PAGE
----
Only a few short months ago, just before the 2016 presidential election, it appeared as though Second Amendment supporters like myself might soon be facing some very dark days. Then the election results rolled in, the people of this country were heard, and, thankfully, we were granted a reprieve. President Trump then nominated Judge Gorsuch to serve on the Supreme Court, he was confirmed by the Senate, and things were looking very bright indeed.
Yet despite things seemingly going our way, I can’t help but keep asking myself one question: “Now what?”
What should we freedom lovers who believe so strongly in defending our Second Amendment rights do next? Should we rest on our laurels? Or should we continue to fight, while we have the numbers, to not only maintain the status quo but gain back some of the valuable ground we’ve lost over the years? I strongly believe it’s the latter, and that maintaining and gaining ground requires a three-pronged approach: (1) keep giving, (2) keep communicating and voting, and (3) keep recruiting.
It’s human nature to figure that, since things seem to be going our way, we don’t need to give quite as much money, time, and effort to support the organizations on the front lines of the battle for our Second Amendment rights. In reality, people get comfortable and don’t feel their way of life is at risk, so they scale back their contributions. For those that are aware of this, and are willing, we need to dig deeper, and give more to compensate the natural decline.
I’m guilty of feeling this way myself. But I know that now, more than ever, organizations like the NRA, the NSSF, and ASA need our support, especially financially. If donations go down, those who seek to curtail our gun rights only gain strength and momentum. So I encourage you all to continue supporting the organizations that do much of the heavy lifting in support of the Second Amendment.
Keep Communicating and Voting
We need to stay vigilant in communicating not only with each other but also with our legislators. Second Amendment supporters now have the pulpit, but if we stop conveying our desires to those who make and enforce our nation’s laws, we could lose ground even though we hold most of the cards. I implore all of you to stay on top of your legislators and let your voice be heard. Believe me when I tell you the other side will do all they can to make sure their voices, and wishes, don’t fall on deaf ears.
We have two bills that should get voted on this year that take back some of the freedoms we have lost over the years: The Hearing Protection Act and the Concealed Carry Reciprocity Act of 2017. I encourage you to vote for Representatives that support these two bills and to vote against those who do not.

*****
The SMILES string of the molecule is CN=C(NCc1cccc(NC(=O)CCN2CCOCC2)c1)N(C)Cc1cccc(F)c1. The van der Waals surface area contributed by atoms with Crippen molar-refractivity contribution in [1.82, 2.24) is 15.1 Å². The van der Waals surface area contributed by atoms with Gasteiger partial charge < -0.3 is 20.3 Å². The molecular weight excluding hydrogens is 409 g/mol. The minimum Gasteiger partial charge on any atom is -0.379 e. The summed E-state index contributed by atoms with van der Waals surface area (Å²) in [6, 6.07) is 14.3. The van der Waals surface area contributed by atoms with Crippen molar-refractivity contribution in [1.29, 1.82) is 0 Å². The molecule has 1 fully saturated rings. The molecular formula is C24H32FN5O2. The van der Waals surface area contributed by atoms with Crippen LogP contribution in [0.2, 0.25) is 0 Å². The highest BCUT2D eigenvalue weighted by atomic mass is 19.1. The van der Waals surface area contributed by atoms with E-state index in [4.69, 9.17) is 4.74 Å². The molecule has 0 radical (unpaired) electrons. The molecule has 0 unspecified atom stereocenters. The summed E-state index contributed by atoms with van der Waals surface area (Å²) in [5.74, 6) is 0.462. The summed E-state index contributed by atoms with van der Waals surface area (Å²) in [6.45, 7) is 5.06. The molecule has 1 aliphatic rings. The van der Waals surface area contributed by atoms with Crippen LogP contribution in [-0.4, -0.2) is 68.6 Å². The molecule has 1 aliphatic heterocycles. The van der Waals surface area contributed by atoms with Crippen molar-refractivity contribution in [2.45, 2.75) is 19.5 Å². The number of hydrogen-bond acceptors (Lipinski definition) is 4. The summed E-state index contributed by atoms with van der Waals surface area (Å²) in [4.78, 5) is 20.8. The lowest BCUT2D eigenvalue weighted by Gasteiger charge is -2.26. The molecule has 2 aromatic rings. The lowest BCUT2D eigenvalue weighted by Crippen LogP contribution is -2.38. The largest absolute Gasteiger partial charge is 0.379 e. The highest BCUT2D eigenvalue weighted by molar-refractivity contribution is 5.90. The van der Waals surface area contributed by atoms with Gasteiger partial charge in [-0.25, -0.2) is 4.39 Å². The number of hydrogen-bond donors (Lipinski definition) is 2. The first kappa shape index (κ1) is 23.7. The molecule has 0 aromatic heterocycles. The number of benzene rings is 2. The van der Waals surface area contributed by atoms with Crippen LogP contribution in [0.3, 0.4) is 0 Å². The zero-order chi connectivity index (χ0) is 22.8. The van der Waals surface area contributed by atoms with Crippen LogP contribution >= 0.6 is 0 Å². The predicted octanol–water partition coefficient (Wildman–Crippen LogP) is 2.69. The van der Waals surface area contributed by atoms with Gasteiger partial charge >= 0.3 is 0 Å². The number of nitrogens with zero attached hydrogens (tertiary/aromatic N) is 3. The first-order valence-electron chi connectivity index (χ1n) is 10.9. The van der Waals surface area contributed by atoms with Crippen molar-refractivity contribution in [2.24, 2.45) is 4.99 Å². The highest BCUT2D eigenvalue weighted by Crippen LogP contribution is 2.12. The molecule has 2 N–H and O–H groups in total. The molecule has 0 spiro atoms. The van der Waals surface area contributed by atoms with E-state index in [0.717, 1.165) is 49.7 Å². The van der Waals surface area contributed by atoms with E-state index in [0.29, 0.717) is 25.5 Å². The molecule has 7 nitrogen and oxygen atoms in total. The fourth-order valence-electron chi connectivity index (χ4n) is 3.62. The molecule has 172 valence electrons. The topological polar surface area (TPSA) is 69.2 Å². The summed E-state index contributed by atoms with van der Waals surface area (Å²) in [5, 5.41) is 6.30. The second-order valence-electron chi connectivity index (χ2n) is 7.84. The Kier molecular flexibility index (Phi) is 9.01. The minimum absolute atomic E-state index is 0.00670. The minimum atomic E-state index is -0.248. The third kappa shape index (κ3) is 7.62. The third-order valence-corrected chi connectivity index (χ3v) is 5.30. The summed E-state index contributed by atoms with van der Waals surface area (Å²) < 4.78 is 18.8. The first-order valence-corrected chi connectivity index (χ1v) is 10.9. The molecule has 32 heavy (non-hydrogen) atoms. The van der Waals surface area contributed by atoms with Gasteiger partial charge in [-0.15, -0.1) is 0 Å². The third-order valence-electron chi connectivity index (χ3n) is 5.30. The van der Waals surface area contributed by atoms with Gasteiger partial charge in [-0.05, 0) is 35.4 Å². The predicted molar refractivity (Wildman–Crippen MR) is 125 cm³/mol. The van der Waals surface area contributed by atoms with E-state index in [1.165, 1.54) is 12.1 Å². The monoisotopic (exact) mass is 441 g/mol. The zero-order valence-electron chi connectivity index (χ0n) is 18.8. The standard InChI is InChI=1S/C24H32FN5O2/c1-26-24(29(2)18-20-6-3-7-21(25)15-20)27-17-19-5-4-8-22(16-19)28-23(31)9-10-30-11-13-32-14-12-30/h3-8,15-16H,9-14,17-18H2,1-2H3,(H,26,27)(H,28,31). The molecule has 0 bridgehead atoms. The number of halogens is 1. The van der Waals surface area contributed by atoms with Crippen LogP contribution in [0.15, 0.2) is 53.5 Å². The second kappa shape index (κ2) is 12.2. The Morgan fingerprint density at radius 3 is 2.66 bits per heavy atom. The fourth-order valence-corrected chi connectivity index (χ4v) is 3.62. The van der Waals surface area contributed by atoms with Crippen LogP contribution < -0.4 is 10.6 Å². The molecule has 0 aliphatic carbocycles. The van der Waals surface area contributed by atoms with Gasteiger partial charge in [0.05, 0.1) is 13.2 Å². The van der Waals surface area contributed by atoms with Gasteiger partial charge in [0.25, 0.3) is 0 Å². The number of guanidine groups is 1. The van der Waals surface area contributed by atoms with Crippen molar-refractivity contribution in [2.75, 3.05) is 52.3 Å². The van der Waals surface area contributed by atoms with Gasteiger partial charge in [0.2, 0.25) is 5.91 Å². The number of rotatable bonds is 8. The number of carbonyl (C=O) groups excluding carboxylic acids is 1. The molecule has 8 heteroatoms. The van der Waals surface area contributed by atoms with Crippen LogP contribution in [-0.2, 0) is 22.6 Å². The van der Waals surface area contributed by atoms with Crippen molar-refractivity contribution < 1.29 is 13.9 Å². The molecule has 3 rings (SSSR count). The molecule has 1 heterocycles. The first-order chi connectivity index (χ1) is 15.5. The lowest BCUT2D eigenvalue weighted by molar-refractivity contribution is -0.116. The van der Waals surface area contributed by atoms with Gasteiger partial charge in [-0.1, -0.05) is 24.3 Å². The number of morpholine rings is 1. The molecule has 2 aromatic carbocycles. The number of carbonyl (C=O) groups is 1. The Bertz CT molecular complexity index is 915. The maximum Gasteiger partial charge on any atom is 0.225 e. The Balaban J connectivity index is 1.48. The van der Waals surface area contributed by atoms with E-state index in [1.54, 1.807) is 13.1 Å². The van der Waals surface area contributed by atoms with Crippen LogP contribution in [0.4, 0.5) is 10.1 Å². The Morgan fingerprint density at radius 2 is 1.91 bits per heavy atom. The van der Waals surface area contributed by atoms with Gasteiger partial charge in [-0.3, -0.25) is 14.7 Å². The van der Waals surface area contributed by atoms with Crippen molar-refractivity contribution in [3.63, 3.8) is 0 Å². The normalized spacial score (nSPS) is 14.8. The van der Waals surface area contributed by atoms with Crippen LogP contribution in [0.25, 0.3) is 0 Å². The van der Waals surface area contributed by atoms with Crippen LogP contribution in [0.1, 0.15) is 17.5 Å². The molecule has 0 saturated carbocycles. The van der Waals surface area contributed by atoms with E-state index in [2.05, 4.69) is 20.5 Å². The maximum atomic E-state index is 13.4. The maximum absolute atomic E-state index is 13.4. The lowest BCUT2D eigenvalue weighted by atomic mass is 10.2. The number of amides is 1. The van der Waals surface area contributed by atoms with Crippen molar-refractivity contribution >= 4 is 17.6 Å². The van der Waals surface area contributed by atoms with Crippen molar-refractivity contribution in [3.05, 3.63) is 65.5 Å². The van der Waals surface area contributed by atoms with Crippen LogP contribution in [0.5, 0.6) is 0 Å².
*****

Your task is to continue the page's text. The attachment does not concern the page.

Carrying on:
I don’t know if “recruiting” is the best word, but I do know this: We’re going to ultimately lose the battle if we don’t introduce more people to shooting—especially the younger generation. At age 54, I still vividly recall the day and the experience as a youth, when I took a hunter safety course and got a chance to shoot skeet for the first time. This is an opportunity for you to take someone you know shooting. It will be an experience they will always remember.
Formative experiences like this go a long way toward encouraging younger people to learn about and develop an affinity toward firearms and Second Amendment rights. And it’s precisely these young people we’ll need to carry on the fight. Along with introducing younger people to shooting, supporting organizations such as the Friends of the NRA, which raises funds for the future of shooting sports, is very important.
Let’s not forget the importance of introducing women to shooting. It’s definitely something women can, and should, enjoy as well. This is evidenced by my wife, Cindy. She recently told me, “I think it’s important, when introducing a new female shooter into the sport, that they are comfortable with the environment and the trainer, as well as the equipment. It’s all part of the experience. Having equipment that best fits the new shooter, a respected and inviting range, and the right people, will make for a better experience.”
I would encourage every shooter, male or female; to take a lady shooting and expose them to the activity/sport you enjoy so much yourselves. Maybe even teach them on a suppressed weapon, so they don’t react to the “bang” and the recoil, which the suppressor helps mitigate. We need their support, and getting them—as well as our youth—aboard ensures the Second Amendment will remain strong. This will also create opportunities the whole family can enjoy.
So remember, the stakes are simply too high to let up. Even though the pendulum seems to be swinging our way at the moment, we need to play to win. Had the Falcons been playing to win-instead of playing not to lose in the second half of the Super Bowl – they would be champions today! We have not won this battle. It is only half-time and we must play to win. We have to continue to give and give big; we have to communicate with our legislators and vote for our issues; we must make every effort to recruit and bring new people to the shooting sports. Let’s play to win!
Marty Daniel is the president, CEO, and founder of Daniel Defense and a guest columnist for “Bullet Points with AWR Hawkins.”